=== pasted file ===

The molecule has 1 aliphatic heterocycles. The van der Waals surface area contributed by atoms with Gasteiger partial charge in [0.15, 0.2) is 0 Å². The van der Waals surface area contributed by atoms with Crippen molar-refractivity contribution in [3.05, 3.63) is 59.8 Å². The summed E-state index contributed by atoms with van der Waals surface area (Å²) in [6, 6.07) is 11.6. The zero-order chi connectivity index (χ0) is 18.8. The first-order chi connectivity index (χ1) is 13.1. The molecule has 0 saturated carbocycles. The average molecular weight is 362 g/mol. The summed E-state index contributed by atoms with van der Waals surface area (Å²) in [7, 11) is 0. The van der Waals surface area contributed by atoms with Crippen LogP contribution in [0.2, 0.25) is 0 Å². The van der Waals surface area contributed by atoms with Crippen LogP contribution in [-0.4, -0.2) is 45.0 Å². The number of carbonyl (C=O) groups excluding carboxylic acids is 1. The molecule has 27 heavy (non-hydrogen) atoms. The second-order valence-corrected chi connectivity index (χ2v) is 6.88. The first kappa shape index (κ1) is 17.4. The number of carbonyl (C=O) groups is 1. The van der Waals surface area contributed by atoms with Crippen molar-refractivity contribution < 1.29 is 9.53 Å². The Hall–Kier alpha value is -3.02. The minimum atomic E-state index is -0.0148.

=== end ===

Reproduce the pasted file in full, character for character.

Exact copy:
The molecule has 1 aliphatic heterocycles. The van der Waals surface area contributed by atoms with Gasteiger partial charge in [0.15, 0.2) is 0 Å². The van der Waals surface area contributed by atoms with Crippen molar-refractivity contribution in [3.05, 3.63) is 59.8 Å². The summed E-state index contributed by atoms with van der Waals surface area (Å²) in [6, 6.07) is 11.6. The zero-order chi connectivity index (χ0) is 18.8. The first-order chi connectivity index (χ1) is 13.1. The molecule has 0 saturated carbocycles. The average molecular weight is 362 g/mol. The summed E-state index contributed by atoms with van der Waals surface area (Å²) in [7, 11) is 0. The van der Waals surface area contributed by atoms with Crippen LogP contribution in [0.2, 0.25) is 0 Å². The van der Waals surface area contributed by atoms with Crippen LogP contribution in [-0.4, -0.2) is 45.0 Å². The number of carbonyl (C=O) groups excluding carboxylic acids is 1. The molecule has 27 heavy (non-hydrogen) atoms. The second-order valence-corrected chi connectivity index (χ2v) is 6.88. The first kappa shape index (κ1) is 17.4. The number of carbonyl (C=O) groups is 1. The van der Waals surface area contributed by atoms with Crippen molar-refractivity contribution < 1.29 is 9.53 Å². The Hall–Kier alpha value is -3.02. The minimum atomic E-state index is -0.0148.